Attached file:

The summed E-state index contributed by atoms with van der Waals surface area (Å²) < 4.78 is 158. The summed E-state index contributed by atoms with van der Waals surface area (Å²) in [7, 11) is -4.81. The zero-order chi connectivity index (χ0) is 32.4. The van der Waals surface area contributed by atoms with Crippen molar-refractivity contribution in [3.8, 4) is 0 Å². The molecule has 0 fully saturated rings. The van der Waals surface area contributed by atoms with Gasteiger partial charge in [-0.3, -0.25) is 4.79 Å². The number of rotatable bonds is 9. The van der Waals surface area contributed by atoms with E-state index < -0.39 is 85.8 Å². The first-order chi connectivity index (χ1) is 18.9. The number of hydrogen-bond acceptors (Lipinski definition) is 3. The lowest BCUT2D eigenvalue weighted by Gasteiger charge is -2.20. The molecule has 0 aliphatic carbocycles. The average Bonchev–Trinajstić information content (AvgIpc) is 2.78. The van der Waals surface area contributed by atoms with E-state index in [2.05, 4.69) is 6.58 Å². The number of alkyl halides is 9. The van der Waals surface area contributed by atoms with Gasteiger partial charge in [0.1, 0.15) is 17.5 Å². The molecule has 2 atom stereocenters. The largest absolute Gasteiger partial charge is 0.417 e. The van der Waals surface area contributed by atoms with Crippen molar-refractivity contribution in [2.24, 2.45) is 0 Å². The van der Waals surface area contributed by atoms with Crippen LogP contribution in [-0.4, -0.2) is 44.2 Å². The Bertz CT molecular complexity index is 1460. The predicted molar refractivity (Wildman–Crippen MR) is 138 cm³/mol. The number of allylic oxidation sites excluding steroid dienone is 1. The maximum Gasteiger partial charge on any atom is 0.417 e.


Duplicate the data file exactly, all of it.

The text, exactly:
The summed E-state index contributed by atoms with van der Waals surface area (Å²) < 4.78 is 158. The summed E-state index contributed by atoms with van der Waals surface area (Å²) in [7, 11) is -4.81. The zero-order chi connectivity index (χ0) is 32.4. The van der Waals surface area contributed by atoms with Crippen molar-refractivity contribution in [3.8, 4) is 0 Å². The molecule has 0 fully saturated rings. The van der Waals surface area contributed by atoms with Gasteiger partial charge in [-0.3, -0.25) is 4.79 Å². The number of rotatable bonds is 9. The van der Waals surface area contributed by atoms with E-state index < -0.39 is 85.8 Å². The first-order chi connectivity index (χ1) is 18.9. The number of hydrogen-bond acceptors (Lipinski definition) is 3. The lowest BCUT2D eigenvalue weighted by Gasteiger charge is -2.20. The molecule has 0 aliphatic carbocycles. The average Bonchev–Trinajstić information content (AvgIpc) is 2.78. The van der Waals surface area contributed by atoms with E-state index in [2.05, 4.69) is 6.58 Å². The number of alkyl halides is 9. The van der Waals surface area contributed by atoms with Gasteiger partial charge in [0.1, 0.15) is 17.5 Å². The molecule has 2 atom stereocenters. The largest absolute Gasteiger partial charge is 0.417 e. The van der Waals surface area contributed by atoms with Crippen molar-refractivity contribution in [2.24, 2.45) is 0 Å². The van der Waals surface area contributed by atoms with Crippen LogP contribution in [-0.4, -0.2) is 44.2 Å². The Bertz CT molecular complexity index is 1460. The predicted molar refractivity (Wildman–Crippen MR) is 138 cm³/mol. The number of allylic oxidation sites excluding steroid dienone is 1. The maximum Gasteiger partial charge on any atom is 0.417 e.